We're sorry to report the death of Joyce Cansfield, aged 90, the inaugural champion of Countdown. Like many players of the words-and-numbers game, Joyce was an expert Scrabble player, the national champion in 1980, and set crosswords for The Times (uncredited) and The Listener (as Machiavelli) for many years. She also appeared on Winner Takes All and Turnabout, won Brain of Mensa, skied, and boated on the Norfolk Broads.

BARB ratings in the week to 13 October.

  1. Strictly Come Dancing punches its ticket in the Ten Million Club for another year (BBC1, Sat, 10.08m). Bake Off is behind (C4, Tue, 9.0m). Coronation Street returns to be the most-seen non-game (ITV, Mon, 7.2m).
  2. The X Factor Colon Celebrity did great things on ITV (Sat, 6.1m). Celebrity Masterchef came to an end (BBC1, Fri, 4.7m), beating Have I Got News for You (BBC1, Fri, 4.35m). The Wall came to BBC1's Saturday (4.08m), and beat out Pointless Celebrities (4.03m).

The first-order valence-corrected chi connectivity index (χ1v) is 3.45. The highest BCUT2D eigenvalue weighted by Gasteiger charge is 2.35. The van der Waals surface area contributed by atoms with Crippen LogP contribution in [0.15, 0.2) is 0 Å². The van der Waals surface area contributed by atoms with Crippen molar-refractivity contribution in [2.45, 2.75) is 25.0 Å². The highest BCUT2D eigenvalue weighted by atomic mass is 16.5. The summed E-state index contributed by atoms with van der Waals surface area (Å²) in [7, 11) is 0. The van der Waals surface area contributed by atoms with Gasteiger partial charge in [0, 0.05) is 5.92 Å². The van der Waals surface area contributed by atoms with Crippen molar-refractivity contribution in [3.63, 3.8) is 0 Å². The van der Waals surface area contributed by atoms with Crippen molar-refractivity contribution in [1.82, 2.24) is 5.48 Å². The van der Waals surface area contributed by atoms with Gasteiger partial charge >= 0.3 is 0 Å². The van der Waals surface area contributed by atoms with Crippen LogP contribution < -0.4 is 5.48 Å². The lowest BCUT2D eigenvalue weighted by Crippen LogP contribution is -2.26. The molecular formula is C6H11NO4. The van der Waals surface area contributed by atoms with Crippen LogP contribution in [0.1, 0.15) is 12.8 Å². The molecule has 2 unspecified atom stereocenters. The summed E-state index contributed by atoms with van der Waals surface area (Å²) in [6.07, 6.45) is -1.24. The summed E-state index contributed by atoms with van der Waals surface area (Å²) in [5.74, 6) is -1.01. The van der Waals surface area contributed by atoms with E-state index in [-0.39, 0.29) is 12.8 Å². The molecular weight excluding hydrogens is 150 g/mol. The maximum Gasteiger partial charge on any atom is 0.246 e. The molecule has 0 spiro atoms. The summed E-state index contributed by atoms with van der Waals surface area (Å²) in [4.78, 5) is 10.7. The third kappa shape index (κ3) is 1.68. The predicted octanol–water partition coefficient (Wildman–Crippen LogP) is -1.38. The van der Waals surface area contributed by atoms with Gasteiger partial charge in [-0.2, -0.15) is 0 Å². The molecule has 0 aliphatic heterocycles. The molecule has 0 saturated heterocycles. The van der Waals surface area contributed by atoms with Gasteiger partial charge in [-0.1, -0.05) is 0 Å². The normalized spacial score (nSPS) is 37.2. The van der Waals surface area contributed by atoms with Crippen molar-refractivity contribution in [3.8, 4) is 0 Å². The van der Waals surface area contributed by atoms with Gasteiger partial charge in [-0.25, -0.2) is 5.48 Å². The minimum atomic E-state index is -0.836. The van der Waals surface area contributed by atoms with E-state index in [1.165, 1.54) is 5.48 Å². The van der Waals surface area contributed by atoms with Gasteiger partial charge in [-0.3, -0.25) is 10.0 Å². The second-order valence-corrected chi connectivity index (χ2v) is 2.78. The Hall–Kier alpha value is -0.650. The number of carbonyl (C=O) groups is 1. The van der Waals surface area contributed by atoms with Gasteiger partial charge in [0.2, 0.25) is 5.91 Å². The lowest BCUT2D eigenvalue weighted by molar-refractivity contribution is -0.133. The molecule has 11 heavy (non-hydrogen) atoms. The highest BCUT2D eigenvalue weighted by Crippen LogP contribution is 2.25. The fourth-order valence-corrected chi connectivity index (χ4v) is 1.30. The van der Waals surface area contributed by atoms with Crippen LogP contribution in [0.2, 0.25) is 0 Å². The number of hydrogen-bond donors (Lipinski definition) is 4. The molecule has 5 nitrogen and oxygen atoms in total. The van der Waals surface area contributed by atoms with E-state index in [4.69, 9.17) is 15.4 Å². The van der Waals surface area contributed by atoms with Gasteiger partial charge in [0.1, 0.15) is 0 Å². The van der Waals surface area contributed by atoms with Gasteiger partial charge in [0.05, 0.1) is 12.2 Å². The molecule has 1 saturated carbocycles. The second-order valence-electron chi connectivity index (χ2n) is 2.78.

3. A new run of Celebrity Hunted began on Channel 4 (Sun, 2.95m), and Extra Slice (Fri, 1.85m) beat Snackmasters (Tue, 1.75m). On BBC2, Only Connect (Mon, 2.35m) ahead of University Challenge (Mon, 2.25m) and a part-network Dragons' Den (Sun, 1.6m). House of Games came back to 1.4m (Fri), and is already within 65,000 of Strictly On Two.
  4. On the minority channels, Taskmaster (Dave, Wed, 1.08m), Celebrity Juice (ITV2, Thu, 770,000), Celebrity Coach Trip (E4, Mon, 510,000), and There's Something About Movies (The Satellite Channel, Thu, 410,000) all did well. Less convinced by Pants on Fire (E4, Thu, 175,000): hope it had a good demographic.

Horror fans, this is your week, with spooky specials on every channel. The game is Killer Camp (ITV2, Sun-Thu). The scares on Friday come courtesy of Mock the Week (BBC2), filling a slot vacated by QI. On ITV, Back to Mine (Sun) is back.

Comedy fans, great news. Gigglebiz has a quizzy spin-off, featuring all your favourite characters, and all those of your neighbourhood two-year-old. Gigglequiz comes to Cbeebies from Monday.

Last in the present series of Bake Off (C4, Tue). And just to confuse, though Strictly had its Hallowe'en special last night, Pointless Celebrities has its horror show next week, with Sam and Mark, Kate Lawler and Anne Diamond, but also Richard Blackwood and Timmy Mallett. Is there room to hide behind the sofa?

Photo credits: Optomen (an All3Media company), Gameface (an ITV Studios company), UFA-Show, ZDF.